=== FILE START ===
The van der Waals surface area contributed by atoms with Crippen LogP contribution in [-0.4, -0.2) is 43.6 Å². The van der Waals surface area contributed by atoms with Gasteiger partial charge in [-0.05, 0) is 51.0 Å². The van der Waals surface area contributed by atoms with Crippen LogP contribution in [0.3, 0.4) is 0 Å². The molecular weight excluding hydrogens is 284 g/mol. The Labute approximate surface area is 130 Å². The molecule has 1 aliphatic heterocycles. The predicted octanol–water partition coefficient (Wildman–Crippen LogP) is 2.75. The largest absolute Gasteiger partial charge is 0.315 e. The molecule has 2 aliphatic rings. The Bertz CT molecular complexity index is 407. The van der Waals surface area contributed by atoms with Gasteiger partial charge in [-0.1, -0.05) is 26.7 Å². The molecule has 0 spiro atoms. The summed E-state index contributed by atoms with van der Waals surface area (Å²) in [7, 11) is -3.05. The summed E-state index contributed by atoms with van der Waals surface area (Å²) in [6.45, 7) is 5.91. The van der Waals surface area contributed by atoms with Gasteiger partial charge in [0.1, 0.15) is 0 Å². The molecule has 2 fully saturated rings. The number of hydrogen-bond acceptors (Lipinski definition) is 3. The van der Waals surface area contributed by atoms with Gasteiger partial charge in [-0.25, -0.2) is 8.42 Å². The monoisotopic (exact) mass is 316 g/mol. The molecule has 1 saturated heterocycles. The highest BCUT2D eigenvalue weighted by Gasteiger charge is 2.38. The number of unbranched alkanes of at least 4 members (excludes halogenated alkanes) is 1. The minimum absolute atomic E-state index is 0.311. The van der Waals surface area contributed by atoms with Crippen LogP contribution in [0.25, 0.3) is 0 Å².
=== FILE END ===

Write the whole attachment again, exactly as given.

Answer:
The van der Waals surface area contributed by atoms with Crippen LogP contribution in [-0.4, -0.2) is 43.6 Å². The van der Waals surface area contributed by atoms with Gasteiger partial charge in [-0.05, 0) is 51.0 Å². The van der Waals surface area contributed by atoms with Crippen LogP contribution in [0.3, 0.4) is 0 Å². The molecular weight excluding hydrogens is 284 g/mol. The Labute approximate surface area is 130 Å². The molecule has 1 aliphatic heterocycles. The predicted octanol–water partition coefficient (Wildman–Crippen LogP) is 2.75. The largest absolute Gasteiger partial charge is 0.315 e. The molecule has 2 aliphatic rings. The Bertz CT molecular complexity index is 407. The van der Waals surface area contributed by atoms with Gasteiger partial charge in [-0.1, -0.05) is 26.7 Å². The molecule has 0 spiro atoms. The summed E-state index contributed by atoms with van der Waals surface area (Å²) in [7, 11) is -3.05. The summed E-state index contributed by atoms with van der Waals surface area (Å²) in [6.45, 7) is 5.91. The van der Waals surface area contributed by atoms with Gasteiger partial charge in [0.1, 0.15) is 0 Å². The molecule has 2 fully saturated rings. The number of hydrogen-bond acceptors (Lipinski definition) is 3. The van der Waals surface area contributed by atoms with Gasteiger partial charge in [-0.25, -0.2) is 8.42 Å². The monoisotopic (exact) mass is 316 g/mol. The molecule has 1 saturated heterocycles. The highest BCUT2D eigenvalue weighted by Gasteiger charge is 2.38. The number of unbranched alkanes of at least 4 members (excludes halogenated alkanes) is 1. The minimum absolute atomic E-state index is 0.311. The van der Waals surface area contributed by atoms with Crippen LogP contribution in [0.25, 0.3) is 0 Å².